Posted on June 24th, 2015 (10:00 am) by Michael Negron

Failure are a band that have been struggling against comparison all their career. Caught up in the post-Nevermind “alternative” craze, critics were often quick to simplify their work as “faux Nirvana.” Ken Andrews sounding kind of similar to Cobain (though not as much as you might otherwise be led to believe) and their use of Steve Albini on their debut is seemingly enough to write them off. Even when they gained some strong critical appraisal for their later works, something that itself didn’t happen until much later still, the commentary was largely related to that earlier commentary, leaving the meat of the conversation about context. Now, almost 19 years after Fantastic Planet, the space-grunge magnum opus that fully realized their attempt to defy expectations, Failure have set the bar about as high as they come for anything new. But much like its predecessor, The Heart Is A Monster achieves the daunting task of eschewing context, albeit to somewhat less effect.

So then why are we talking about context? Well, just as on Comfort, and all things in their career, it’s difficult to talk about the album without addressing some earlier point. Even if there hadn’t been a two-decade lapse between releases, the album’s use of segues directly succeeds the three used on Fantastic Planet, even beginning the album with “Segue 4.” The transition tantalizes the verbal – and indeed sonic – palate, and at first it might seem like its begging to be Fantastic Planet II. As the kitsch collages unfold, they’re a little more abstract than what appeared on its predecessor; the tracks work within that same “space-y” atmospheric sheen, but approach it from an entirely different angle.

Even the structure is crafted in much the same way as Fantastic Planet: they have approximately the same number of tracks, each side having a separate, definitive tone, and track 9 signaling the change from one to the other. There’s no one track that captures the album’s essence as well as “Another Space Song” – though “Fair Light Era” comes close – but the individual sides see a wide breadth of development even beyond that dividing line; the first side contains the more traditionally pop-oriented tracks, while the second, containing four of the album’s six segues, is necessarily darker and experiments with the sounds introduced in the first half – a tactic adopted, again, from its sister record.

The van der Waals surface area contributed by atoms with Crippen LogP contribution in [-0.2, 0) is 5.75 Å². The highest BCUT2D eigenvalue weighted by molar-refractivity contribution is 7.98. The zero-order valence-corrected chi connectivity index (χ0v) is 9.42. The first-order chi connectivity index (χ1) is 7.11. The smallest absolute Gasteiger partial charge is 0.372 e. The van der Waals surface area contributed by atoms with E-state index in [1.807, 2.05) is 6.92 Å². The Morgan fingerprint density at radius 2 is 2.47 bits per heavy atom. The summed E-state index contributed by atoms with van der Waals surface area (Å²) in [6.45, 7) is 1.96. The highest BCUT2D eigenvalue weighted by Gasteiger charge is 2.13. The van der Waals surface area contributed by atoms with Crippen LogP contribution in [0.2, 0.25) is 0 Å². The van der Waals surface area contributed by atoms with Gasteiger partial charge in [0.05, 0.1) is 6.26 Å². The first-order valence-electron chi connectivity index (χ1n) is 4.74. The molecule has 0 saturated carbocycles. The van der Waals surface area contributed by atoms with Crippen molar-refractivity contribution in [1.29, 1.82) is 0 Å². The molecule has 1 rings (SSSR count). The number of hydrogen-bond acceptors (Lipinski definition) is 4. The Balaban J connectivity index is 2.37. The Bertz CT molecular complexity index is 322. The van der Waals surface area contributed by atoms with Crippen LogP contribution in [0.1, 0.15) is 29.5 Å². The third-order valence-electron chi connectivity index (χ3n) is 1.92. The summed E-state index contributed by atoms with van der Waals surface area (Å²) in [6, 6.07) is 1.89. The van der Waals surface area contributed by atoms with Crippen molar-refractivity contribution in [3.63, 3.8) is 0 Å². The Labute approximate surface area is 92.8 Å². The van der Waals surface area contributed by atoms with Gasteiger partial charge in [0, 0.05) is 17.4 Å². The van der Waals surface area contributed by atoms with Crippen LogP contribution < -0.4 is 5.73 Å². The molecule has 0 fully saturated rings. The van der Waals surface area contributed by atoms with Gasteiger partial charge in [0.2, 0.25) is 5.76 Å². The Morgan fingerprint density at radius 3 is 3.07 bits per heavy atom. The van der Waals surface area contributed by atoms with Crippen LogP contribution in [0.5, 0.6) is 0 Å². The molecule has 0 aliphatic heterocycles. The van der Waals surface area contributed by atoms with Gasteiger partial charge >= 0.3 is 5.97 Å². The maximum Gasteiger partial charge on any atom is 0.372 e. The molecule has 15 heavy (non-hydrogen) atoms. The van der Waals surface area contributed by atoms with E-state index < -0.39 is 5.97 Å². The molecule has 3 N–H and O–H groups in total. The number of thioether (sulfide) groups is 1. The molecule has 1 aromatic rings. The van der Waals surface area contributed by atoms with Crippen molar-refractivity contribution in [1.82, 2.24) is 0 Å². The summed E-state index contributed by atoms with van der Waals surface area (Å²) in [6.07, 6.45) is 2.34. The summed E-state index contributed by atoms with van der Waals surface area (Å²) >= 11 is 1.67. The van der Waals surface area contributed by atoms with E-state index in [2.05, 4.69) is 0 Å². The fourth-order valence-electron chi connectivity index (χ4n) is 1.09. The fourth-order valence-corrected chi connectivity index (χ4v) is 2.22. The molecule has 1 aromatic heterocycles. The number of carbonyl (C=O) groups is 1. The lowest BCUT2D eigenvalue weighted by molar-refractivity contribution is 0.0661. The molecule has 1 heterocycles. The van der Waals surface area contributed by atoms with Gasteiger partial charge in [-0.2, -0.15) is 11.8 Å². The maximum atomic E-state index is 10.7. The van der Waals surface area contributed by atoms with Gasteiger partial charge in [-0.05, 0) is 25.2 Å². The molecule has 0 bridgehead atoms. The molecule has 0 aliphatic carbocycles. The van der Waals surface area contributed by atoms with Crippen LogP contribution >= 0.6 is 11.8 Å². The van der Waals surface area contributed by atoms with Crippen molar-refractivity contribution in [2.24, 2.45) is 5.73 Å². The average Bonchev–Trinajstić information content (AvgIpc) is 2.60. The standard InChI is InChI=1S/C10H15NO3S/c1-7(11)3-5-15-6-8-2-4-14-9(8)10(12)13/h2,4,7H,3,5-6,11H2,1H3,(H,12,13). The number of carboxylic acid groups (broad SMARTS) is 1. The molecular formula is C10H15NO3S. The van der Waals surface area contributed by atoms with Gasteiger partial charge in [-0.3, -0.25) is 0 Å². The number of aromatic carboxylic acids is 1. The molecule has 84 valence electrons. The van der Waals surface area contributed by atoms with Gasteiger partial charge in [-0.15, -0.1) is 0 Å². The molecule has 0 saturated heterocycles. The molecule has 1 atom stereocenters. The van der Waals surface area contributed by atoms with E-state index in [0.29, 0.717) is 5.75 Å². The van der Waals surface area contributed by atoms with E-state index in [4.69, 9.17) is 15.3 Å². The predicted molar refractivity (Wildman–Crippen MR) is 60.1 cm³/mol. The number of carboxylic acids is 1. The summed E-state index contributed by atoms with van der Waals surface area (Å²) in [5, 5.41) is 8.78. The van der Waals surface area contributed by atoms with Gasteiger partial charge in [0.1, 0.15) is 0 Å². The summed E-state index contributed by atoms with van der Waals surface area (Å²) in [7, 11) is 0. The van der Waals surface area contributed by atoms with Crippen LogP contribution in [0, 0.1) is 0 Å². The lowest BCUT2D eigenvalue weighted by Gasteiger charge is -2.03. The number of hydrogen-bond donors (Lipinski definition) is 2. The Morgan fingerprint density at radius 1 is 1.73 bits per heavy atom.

There’s far too much coincidence for this to be unintentional, but even if it is, it stands as an answer to some of the problems Heart faces, both as a Failure release and a comeback album. Failure neither rehashes their earlier work nor ignores it altogether; the album is undoubtedly indebted to the chronology that precedes it, but manages to not only successfully pick up where Fantastic Planet left off – a feat all its own – but also knowingly references criticisms of that era (unfounded or otherwise) and again dabbles in a sound framed by its time but not owned by it.

It’s understandable why Failure are so often linked – to the point of abuse – with the phenomenon of grunge: they’re the less-famous Nirvana of the immediate post-Nirvana generation, a silent group of artists whisked onto labels in a shameless attempt to cash in on grunge hype, and just as quickly dropped before the decade was even out. Whether they were the pinnacle of their peers or simply the perfect paradigm among them, they've again captured a slice of time while also standing sideways within it. Where Fantastic Planet accidentally keyed in to a frustrated subculture, The Heart Is A Monster is their possibly accidental retort to the contextual criticism they’ve so often garnered. That might not make it the profound masterpiece some hoped for, but it does prove that Failure's success is owed neither to fluke nor cultural happenstance. In short, let this be the last time we mention Failure’s connection to Kurt and the 90s and grunge (or dare we say post-grunge) and even their earlier releases; they’ve certainly earned it.

Track List:

  1. Segue 4
  2. Hot Traveler
  3. A.M. Amnesia
  4. Snow Angel
  5. Atom City Queen
  6. Segue 5
  7. Counterfeit Sky
  8. Petting the Carpet
  9. Mulholland Dr.
  10. Fair Light Era
  11. Segue 6
  12. Come Crashing
  13. Segue 7
  14. The Focus
  15. Otherwhere
  16. Segue 8
  17. I Can See Houses
  18. Segue 9
Failure - The Heart Is A Monster
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Our Rating

70 / 100
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